Justin W. Archer (b.1989) is a sculptor whose work considers the fragility and wonder found in the contemporary human experience. He received his M.F.A. in 2016 from the University of North Texas. Archer’s work has been exhibited at Love Field Airport in Dallas, Cross-Pollination Art Lab in Atlanta, the Louisiana Biennial, R02 Gallery in Dallas, Miami University in Ohio, and many other galleries nationally. He has artwork in the collections of the Thompson Buckhead, Texas Tech University, the Methodist Health System Foundation, Music Bed, along with many others. He lives with his wife, Laura, in Atlanta, Georgia.
There are millennia of organic life hidden in stone, exposed by enduring winds. Breathtaking sites of water-carved landscapes. Masterworks of ancient cultures that perpetually draw our attention, despite nature’s persistent effects on them. If wonder is produced from nature’s imposition, can it be so in our own lives?
Through lifesize figures and everyday objects, I explore concepts of weather to discuss the contemporary human experience. Mimicking a type of pixelation, these sculptures are composed of hundreds of blocks of wood. Formed from these blocks emerge images that reflect traditional wood carving techniques with heavy, gestural marks. Allowing varying degrees of digital weathering exposes the fragility within these sculptures while portraying a new, unrecognized beauty.
The figures I create often contain additional elements that house aspects of personal narratives being expressed. Additionally, contemporary artifacts, such as emerging hoodies and distressed umbrellas, ask viewers where they seek shelter. There are many storms around us, from the recent pandemic to the further display of racial and social inequality. My work considers how harsh weather can connect us, and looks for wonder that might be found.
What initially compelled you to create your work?
Sculpting has been a way for me to understand the world. When I first began creating sculptures, visualizing the complexities found in quantum mechanics and string theory drew me in. While those works were dynamic, for me they failed to express what it truly meant to be human - to experience beauty, loss, and hope. This caused me to begin asking different questions in my studio practice, leading me to begin sculpting figures in wood. Working from a material that had its own life, and forming into something new was incredibly compelling. Over time, my exploration of digital fabrication processes was brought into these figures, assisting me as I contemplated the contemporary human experience.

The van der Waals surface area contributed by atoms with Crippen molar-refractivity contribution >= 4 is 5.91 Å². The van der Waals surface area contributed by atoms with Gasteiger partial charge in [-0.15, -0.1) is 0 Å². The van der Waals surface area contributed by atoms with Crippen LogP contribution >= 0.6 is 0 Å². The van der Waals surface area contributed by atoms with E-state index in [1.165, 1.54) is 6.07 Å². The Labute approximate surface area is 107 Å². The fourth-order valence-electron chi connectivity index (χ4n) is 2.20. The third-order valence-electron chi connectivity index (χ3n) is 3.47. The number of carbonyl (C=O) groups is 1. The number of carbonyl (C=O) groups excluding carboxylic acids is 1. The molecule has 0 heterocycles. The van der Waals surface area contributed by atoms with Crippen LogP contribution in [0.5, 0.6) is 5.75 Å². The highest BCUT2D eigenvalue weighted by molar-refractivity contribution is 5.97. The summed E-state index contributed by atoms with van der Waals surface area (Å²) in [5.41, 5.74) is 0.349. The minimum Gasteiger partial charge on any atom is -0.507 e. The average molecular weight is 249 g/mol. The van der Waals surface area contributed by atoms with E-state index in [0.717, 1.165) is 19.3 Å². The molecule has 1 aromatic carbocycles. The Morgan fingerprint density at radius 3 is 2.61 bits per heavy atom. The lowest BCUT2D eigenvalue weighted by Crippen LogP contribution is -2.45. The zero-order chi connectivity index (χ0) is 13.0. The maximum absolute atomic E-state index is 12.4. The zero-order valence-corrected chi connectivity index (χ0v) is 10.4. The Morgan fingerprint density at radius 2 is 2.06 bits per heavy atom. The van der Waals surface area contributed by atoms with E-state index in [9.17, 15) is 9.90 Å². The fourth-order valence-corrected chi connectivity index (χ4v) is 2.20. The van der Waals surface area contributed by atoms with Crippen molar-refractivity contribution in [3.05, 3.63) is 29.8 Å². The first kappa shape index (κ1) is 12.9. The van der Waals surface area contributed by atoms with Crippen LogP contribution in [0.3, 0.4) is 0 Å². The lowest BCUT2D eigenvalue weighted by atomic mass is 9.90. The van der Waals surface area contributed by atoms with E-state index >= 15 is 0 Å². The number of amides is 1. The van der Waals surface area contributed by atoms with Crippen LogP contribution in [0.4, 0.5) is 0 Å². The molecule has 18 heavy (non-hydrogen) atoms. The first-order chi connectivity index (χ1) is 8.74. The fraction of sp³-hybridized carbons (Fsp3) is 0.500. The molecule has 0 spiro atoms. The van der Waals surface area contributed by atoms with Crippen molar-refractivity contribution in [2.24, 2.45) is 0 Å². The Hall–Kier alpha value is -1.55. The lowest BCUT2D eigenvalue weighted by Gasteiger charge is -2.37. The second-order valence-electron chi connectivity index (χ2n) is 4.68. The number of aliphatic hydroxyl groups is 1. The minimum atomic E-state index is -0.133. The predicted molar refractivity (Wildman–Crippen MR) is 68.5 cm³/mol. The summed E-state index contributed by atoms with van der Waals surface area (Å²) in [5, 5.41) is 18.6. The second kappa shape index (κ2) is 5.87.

What main topic does your artwork address and why?
Over the last few years, I have been sitting with the question “Does weathering produce beauty?” There are numerous examples of this occurring in our world. From wondrous canyons slowly shaped by glacial waters to works of art history, fragmented by the winds and rain, that continue to inspire us. My sculptural practice explores how these ideas are reflected in our daily lives. For many years I struggled with anxiety. During this time, I also experienced a great deal of compassion and generosity from the people around me. This showed me the goodness in my life that I so easily, and so often, overlooked. While I’m not suggesting this made my anxiety any less real, it seems to me a grace that in one of the darkest seasons of my life, I also saw immense beauty. So many of us experience anxiety, depression, and much more. These sculptures are a way for me to consider how in the fractured moments of life, beauty might still be found.
In your artistic journey, what has been the most challenging point thus far?
When I began sculpting the figure I had very little knowledge of wood carving, or of the human form. Sculpting wood forced me to slow down and appreciate the process of working with my materials and subject matter. Nothing happens quickly in my studio. It took many years to bring my understanding of both material and subject to a place where the visions I had for my work, and the work itself, became more closely aligned.
Is there an aspect of your life that especially impacts your practice?
For me, creating is an essential aspect of what it means to be human. To take materials, pigments, and movement, and create something that has never before been experienced. I feel this process is inherent in who we are as human beings because we were created by an imaginative God. So, my practice of artmaking is a reflection of this act of producing new forms of wonder into the world.
What do you do when you find yourself at a creative block?
I usually find refuge in research or reading when unsure where to go next. Spending a day at the museum sitting with artwork, or diving into a movement in art history that has been particularly captivating for me at that moment. Works of fiction are also incredibly important for inspiring my creative process. And, sometimes, it’s just helpful to take time to go on a walk or enjoy a good meal with friends.